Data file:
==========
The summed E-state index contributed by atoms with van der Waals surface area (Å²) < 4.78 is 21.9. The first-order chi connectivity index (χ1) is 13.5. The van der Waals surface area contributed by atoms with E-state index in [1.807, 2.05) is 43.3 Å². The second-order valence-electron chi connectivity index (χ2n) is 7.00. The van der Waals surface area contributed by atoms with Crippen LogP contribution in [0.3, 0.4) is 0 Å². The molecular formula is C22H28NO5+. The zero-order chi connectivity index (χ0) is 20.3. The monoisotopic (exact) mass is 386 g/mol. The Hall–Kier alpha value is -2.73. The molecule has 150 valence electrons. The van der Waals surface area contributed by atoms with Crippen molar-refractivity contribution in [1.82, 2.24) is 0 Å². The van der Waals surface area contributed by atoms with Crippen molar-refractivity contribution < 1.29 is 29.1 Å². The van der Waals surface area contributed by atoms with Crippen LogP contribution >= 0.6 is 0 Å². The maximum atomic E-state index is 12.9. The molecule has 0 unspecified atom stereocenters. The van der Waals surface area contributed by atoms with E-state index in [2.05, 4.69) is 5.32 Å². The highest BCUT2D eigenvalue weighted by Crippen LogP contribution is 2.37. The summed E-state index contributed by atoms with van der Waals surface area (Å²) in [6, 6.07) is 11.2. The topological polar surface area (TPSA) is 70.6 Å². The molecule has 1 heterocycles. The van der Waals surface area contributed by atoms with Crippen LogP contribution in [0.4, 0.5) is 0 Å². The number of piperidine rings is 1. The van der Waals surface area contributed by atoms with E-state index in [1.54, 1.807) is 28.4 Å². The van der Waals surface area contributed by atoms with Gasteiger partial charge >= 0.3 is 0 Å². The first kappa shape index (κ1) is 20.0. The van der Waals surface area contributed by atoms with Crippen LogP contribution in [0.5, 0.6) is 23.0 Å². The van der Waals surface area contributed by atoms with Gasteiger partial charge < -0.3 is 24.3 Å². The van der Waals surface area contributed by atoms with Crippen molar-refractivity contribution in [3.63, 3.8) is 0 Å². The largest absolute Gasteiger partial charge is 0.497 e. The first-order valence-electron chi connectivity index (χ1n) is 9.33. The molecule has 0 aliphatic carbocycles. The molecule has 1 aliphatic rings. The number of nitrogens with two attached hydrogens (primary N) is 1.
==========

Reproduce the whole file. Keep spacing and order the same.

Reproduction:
The summed E-state index contributed by atoms with van der Waals surface area (Å²) < 4.78 is 21.9. The first-order chi connectivity index (χ1) is 13.5. The van der Waals surface area contributed by atoms with E-state index in [1.807, 2.05) is 43.3 Å². The second-order valence-electron chi connectivity index (χ2n) is 7.00. The van der Waals surface area contributed by atoms with Crippen LogP contribution in [0.3, 0.4) is 0 Å². The molecular formula is C22H28NO5+. The zero-order chi connectivity index (χ0) is 20.3. The monoisotopic (exact) mass is 386 g/mol. The Hall–Kier alpha value is -2.73. The molecule has 150 valence electrons. The van der Waals surface area contributed by atoms with Crippen molar-refractivity contribution in [1.82, 2.24) is 0 Å². The van der Waals surface area contributed by atoms with Crippen molar-refractivity contribution < 1.29 is 29.1 Å². The van der Waals surface area contributed by atoms with Crippen LogP contribution >= 0.6 is 0 Å². The maximum atomic E-state index is 12.9. The molecule has 0 unspecified atom stereocenters. The van der Waals surface area contributed by atoms with E-state index in [2.05, 4.69) is 5.32 Å². The highest BCUT2D eigenvalue weighted by Crippen LogP contribution is 2.37. The summed E-state index contributed by atoms with van der Waals surface area (Å²) in [6, 6.07) is 11.2. The topological polar surface area (TPSA) is 70.6 Å². The molecule has 1 heterocycles. The van der Waals surface area contributed by atoms with Crippen LogP contribution in [0.4, 0.5) is 0 Å². The number of piperidine rings is 1. The van der Waals surface area contributed by atoms with E-state index in [1.54, 1.807) is 28.4 Å². The van der Waals surface area contributed by atoms with Gasteiger partial charge >= 0.3 is 0 Å². The first kappa shape index (κ1) is 20.0. The van der Waals surface area contributed by atoms with Crippen LogP contribution in [0.5, 0.6) is 23.0 Å². The van der Waals surface area contributed by atoms with Gasteiger partial charge < -0.3 is 24.3 Å². The van der Waals surface area contributed by atoms with Crippen molar-refractivity contribution in [3.63, 3.8) is 0 Å². The largest absolute Gasteiger partial charge is 0.497 e. The first-order valence-electron chi connectivity index (χ1n) is 9.33. The molecule has 0 aliphatic carbocycles. The molecule has 1 aliphatic rings. The number of nitrogens with two attached hydrogens (primary N) is 1.